Photo: [peasant life]
Hi! My name is Mike Han, and I'm an artist and designer based in Detroit with Korean heritage. I am a Cheongju Han (a royal Korean clan known as House of Han) whose lineage dates back over 1,000 years. I was born in Ann Arbor, MI and the first born in America on my mother's side. She immigrated with her family into Detroit's Cass Corridor during the early 70s, and my father immigrated into Ypsilanti at about the same time from South Korea.
I have lived in LA, NYC, Miami, Chi, Denver, but no matter where I go, I consider Detroit home. I currently live and work in downtown Detroit with a creature called Tum Tum. He's got one squished little ear, FIV (cat AIDS), and is my Emotional Support Animal (although I'm pretty sure I'm his Emotional Support Human 'cause he's super needy).
Tum Tum rules.
My creative practice is the confluence of Korean calligraphy, Keith Haring inspo (and late 80s/ early 90s graffiti from NYC), and modern design. I strive to achieve dynamic balance in art and life by connecting people, places, and ideas through organic and abstract mark making. Much of my work is made in sharp contrast, to illuminate the ubiquitous truths of life that are too close for us to see.
I believe the highest form of art is a life well lived, and so I find myself chasing my paintings as I seek to live life the way I make marks; fluid yet deliberate and confident, open and honest. My practice is an effort to overcome anxiety and fear through organic mark making while seeking dynamic balance with a mindfulness of materials. I strive to live and create with purpose, continuous improvement, joy, kindness, and generosity. My paintings are an effort to distill a chaotic, messy, and meandering journey with the clarity and focus one might achieve when photographing a moment of time.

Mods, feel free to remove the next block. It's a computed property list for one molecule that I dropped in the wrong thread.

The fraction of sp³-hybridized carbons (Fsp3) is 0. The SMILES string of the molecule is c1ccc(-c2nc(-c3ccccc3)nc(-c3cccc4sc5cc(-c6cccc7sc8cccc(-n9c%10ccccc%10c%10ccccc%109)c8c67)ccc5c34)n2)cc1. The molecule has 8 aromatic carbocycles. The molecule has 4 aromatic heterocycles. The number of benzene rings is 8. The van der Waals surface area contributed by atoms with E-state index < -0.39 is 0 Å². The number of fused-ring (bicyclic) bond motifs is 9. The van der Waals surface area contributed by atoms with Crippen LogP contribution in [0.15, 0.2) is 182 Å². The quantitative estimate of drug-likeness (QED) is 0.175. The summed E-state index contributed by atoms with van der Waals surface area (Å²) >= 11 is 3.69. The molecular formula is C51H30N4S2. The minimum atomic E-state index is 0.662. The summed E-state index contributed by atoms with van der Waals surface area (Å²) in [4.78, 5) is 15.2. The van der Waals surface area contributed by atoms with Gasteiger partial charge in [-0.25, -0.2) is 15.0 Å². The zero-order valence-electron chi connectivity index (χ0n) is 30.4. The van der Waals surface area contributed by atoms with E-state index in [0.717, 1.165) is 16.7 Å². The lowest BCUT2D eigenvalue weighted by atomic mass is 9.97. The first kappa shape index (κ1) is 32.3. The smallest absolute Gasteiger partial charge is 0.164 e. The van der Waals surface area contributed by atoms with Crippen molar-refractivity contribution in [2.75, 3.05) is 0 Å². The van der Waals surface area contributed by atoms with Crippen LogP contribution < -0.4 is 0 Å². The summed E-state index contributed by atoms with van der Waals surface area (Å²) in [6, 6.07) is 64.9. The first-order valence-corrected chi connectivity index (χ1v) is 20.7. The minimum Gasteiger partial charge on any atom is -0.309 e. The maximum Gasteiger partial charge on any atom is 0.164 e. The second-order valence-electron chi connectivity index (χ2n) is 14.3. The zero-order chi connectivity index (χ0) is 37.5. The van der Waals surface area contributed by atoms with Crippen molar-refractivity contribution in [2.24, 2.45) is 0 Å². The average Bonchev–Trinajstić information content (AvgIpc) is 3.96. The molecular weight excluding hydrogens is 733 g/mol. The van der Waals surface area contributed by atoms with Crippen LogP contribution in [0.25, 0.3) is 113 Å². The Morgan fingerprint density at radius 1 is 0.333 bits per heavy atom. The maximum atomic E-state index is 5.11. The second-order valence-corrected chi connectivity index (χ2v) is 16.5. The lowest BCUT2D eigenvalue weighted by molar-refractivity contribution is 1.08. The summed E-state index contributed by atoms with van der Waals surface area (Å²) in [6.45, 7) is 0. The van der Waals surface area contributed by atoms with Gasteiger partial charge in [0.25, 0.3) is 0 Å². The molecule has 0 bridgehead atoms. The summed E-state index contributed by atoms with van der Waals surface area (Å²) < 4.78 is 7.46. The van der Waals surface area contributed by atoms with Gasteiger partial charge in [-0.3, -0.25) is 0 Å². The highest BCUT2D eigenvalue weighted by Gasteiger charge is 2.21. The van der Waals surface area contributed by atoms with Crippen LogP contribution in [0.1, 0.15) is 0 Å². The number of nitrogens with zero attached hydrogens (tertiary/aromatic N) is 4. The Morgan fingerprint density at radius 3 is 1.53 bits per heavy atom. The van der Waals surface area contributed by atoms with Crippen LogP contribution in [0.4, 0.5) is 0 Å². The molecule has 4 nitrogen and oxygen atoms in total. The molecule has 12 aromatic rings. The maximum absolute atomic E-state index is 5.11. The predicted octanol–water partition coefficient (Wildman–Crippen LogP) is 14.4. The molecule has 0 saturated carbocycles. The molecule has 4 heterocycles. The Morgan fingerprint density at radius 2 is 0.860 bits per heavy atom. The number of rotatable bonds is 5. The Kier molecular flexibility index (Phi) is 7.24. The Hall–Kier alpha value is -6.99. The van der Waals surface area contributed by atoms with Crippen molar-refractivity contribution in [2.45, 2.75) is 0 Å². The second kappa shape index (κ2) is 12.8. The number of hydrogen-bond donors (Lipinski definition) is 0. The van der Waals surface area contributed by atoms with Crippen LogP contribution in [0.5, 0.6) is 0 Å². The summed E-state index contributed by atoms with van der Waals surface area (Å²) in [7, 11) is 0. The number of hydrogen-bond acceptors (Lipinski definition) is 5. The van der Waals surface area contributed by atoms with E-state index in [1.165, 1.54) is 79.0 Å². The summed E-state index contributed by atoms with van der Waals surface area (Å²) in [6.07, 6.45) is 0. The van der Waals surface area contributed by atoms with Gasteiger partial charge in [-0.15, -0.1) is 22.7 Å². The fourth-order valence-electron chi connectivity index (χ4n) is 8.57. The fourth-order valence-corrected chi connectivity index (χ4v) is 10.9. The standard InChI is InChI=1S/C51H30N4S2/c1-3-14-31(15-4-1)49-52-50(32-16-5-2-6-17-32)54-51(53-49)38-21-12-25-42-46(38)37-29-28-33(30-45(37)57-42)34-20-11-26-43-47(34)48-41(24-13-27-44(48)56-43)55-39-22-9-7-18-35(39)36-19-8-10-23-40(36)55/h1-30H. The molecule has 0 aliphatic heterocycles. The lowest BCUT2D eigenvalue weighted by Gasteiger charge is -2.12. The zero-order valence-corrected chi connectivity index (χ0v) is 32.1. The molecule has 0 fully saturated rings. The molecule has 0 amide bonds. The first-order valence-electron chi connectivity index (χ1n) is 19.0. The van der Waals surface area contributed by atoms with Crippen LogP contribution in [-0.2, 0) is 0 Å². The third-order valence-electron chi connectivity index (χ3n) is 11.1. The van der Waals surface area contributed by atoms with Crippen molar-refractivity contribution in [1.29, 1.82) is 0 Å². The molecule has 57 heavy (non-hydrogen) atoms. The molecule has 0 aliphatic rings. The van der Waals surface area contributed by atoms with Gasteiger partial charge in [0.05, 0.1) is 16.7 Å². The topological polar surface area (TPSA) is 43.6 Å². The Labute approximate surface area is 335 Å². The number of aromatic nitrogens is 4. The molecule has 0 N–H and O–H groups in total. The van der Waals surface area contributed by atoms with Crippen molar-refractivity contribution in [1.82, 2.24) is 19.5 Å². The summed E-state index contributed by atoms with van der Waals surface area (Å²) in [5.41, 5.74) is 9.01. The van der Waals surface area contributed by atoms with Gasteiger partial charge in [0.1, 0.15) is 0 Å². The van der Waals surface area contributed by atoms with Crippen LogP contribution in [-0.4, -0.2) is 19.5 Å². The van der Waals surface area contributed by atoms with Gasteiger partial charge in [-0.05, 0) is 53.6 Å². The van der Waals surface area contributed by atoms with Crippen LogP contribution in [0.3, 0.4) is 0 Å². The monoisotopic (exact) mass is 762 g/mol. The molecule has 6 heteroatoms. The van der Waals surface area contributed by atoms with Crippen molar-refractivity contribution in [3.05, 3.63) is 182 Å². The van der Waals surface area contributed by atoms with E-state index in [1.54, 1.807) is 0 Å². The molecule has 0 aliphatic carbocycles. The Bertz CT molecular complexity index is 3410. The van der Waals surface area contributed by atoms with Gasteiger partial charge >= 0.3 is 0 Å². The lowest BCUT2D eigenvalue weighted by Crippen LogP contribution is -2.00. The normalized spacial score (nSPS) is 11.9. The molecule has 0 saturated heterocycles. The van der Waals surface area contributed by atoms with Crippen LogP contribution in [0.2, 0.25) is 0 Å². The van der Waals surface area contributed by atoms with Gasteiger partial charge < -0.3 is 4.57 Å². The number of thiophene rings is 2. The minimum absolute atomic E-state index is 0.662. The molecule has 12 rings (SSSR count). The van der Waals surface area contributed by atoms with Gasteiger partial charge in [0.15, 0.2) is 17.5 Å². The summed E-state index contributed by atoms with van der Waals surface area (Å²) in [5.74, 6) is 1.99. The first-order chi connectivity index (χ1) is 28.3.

I work on manufactured, hand crafted, and found objects to better understand and explore how to live with the hope of doing it well. In my previous life, I was a sushi chef, driven to create sustainably. My attention to materials (ingredients) and sensitivity to their life and death, are remembered and translated into my visual art. My work, whether with organic or inorganic materials, explores my identity as a Detroiter with Korean heritage, sustainability, and the ways in which we are all connected.
My practice is burdened and bolstered by the understanding that in order to create, you must destroy. From this truth, I describe much of my work as Modern Vandalism. Modern Vandalism is the mindful act of destroying materials, products, and/or space in an effort to create value. We are all human, and from our environment's perspective, we are all vandals. We destroy, deface, and consume this place without permission.
I struggle to define value, and seek to better understand when is value. Sustainability is a paradox that seems to be time bound, and in most instances, it, just like value, is measured by perception. Sustainability is an idea that humans may not be capable of., and that's terribly depressing and paralyzing. But we must live, and for humans that requires creating and consuming, so for me the question always comes back to, "how might we live well?"
Mike has exhibited work in Seoul, South Korea, Metro Detroit, Ann Arbor, and has created work for clients in NYC, Chicago, and Osaka, Japan. Han has been commissioned to make art for Bloomingdale's 150th Anniversary, Google for Startups, LinkedIn, vitaminwater, Patrick Thompson Design, the Detroit RiverFront Conservancy, Bamboo Royal Oak, Batch Brewing Co., HOMES Campus, and more.